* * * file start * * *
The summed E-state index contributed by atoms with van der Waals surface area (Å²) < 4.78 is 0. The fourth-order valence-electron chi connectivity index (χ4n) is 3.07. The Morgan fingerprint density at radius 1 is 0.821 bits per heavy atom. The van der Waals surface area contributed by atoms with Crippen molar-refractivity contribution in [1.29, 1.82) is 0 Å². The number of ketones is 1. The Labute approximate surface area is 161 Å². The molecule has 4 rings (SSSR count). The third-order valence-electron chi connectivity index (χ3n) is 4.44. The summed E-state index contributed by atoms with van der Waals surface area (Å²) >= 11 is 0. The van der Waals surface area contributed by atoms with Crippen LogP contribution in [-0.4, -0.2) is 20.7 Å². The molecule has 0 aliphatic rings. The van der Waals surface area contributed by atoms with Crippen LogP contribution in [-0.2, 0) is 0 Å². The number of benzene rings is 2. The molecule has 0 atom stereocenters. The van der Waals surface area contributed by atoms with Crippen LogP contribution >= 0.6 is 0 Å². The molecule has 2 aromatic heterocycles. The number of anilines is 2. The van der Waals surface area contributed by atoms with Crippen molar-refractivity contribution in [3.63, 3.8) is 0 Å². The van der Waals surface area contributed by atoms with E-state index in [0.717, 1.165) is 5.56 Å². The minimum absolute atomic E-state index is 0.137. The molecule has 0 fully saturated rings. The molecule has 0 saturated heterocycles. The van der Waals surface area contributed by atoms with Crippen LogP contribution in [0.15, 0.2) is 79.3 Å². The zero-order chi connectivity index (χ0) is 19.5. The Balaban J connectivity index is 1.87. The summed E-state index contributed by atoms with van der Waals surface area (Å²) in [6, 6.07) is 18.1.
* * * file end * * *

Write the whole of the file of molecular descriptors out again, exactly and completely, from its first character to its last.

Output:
The summed E-state index contributed by atoms with van der Waals surface area (Å²) < 4.78 is 0. The fourth-order valence-electron chi connectivity index (χ4n) is 3.07. The Morgan fingerprint density at radius 1 is 0.821 bits per heavy atom. The van der Waals surface area contributed by atoms with Crippen molar-refractivity contribution in [1.29, 1.82) is 0 Å². The number of ketones is 1. The Labute approximate surface area is 161 Å². The molecule has 4 rings (SSSR count). The third-order valence-electron chi connectivity index (χ3n) is 4.44. The summed E-state index contributed by atoms with van der Waals surface area (Å²) >= 11 is 0. The van der Waals surface area contributed by atoms with Crippen LogP contribution in [-0.4, -0.2) is 20.7 Å². The molecule has 0 aliphatic rings. The van der Waals surface area contributed by atoms with Crippen LogP contribution in [-0.2, 0) is 0 Å². The number of benzene rings is 2. The molecule has 0 atom stereocenters. The van der Waals surface area contributed by atoms with Crippen LogP contribution >= 0.6 is 0 Å². The molecule has 2 aromatic heterocycles. The number of anilines is 2. The van der Waals surface area contributed by atoms with Crippen molar-refractivity contribution in [3.63, 3.8) is 0 Å². The van der Waals surface area contributed by atoms with E-state index in [0.717, 1.165) is 5.56 Å². The minimum absolute atomic E-state index is 0.137. The molecule has 0 fully saturated rings. The molecule has 0 saturated heterocycles. The van der Waals surface area contributed by atoms with Crippen LogP contribution in [0.15, 0.2) is 79.3 Å². The zero-order chi connectivity index (χ0) is 19.5. The Balaban J connectivity index is 1.87. The summed E-state index contributed by atoms with van der Waals surface area (Å²) in [6, 6.07) is 18.1.